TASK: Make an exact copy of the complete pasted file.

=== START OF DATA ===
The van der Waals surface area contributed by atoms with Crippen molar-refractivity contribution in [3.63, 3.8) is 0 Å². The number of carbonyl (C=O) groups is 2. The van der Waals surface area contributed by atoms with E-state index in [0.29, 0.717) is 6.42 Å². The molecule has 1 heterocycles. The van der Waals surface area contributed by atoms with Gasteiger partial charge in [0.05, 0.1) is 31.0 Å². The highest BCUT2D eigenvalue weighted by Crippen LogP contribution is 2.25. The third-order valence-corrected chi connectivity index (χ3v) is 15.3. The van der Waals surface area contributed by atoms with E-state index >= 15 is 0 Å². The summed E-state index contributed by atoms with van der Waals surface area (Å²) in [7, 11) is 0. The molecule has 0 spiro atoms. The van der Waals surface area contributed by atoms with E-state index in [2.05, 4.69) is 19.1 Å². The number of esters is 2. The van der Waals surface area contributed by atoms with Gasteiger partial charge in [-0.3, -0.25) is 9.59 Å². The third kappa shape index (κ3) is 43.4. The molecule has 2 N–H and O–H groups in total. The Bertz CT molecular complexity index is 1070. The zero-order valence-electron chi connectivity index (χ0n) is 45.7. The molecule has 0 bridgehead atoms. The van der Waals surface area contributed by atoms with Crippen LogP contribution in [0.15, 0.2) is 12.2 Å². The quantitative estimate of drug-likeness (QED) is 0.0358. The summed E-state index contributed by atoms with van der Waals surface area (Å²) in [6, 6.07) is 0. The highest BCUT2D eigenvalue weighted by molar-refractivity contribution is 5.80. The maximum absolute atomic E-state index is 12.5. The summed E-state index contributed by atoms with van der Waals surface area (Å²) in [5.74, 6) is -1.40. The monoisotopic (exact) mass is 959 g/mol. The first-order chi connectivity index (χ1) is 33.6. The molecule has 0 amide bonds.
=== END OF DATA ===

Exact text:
The van der Waals surface area contributed by atoms with Crippen molar-refractivity contribution in [3.63, 3.8) is 0 Å². The number of carbonyl (C=O) groups is 2. The van der Waals surface area contributed by atoms with E-state index in [0.29, 0.717) is 6.42 Å². The molecule has 1 heterocycles. The van der Waals surface area contributed by atoms with Gasteiger partial charge in [0.05, 0.1) is 31.0 Å². The highest BCUT2D eigenvalue weighted by Crippen LogP contribution is 2.25. The third-order valence-corrected chi connectivity index (χ3v) is 15.3. The van der Waals surface area contributed by atoms with E-state index >= 15 is 0 Å². The summed E-state index contributed by atoms with van der Waals surface area (Å²) in [7, 11) is 0. The molecule has 0 spiro atoms. The van der Waals surface area contributed by atoms with E-state index in [2.05, 4.69) is 19.1 Å². The number of esters is 2. The van der Waals surface area contributed by atoms with Gasteiger partial charge in [-0.3, -0.25) is 9.59 Å². The third kappa shape index (κ3) is 43.4. The molecule has 2 N–H and O–H groups in total. The Bertz CT molecular complexity index is 1070. The zero-order valence-electron chi connectivity index (χ0n) is 45.7. The molecule has 0 bridgehead atoms. The van der Waals surface area contributed by atoms with Crippen LogP contribution in [0.15, 0.2) is 12.2 Å². The quantitative estimate of drug-likeness (QED) is 0.0358. The summed E-state index contributed by atoms with van der Waals surface area (Å²) in [6, 6.07) is 0. The highest BCUT2D eigenvalue weighted by molar-refractivity contribution is 5.80. The maximum absolute atomic E-state index is 12.5. The summed E-state index contributed by atoms with van der Waals surface area (Å²) in [5.74, 6) is -1.40. The monoisotopic (exact) mass is 959 g/mol. The first-order chi connectivity index (χ1) is 33.6. The molecule has 0 amide bonds.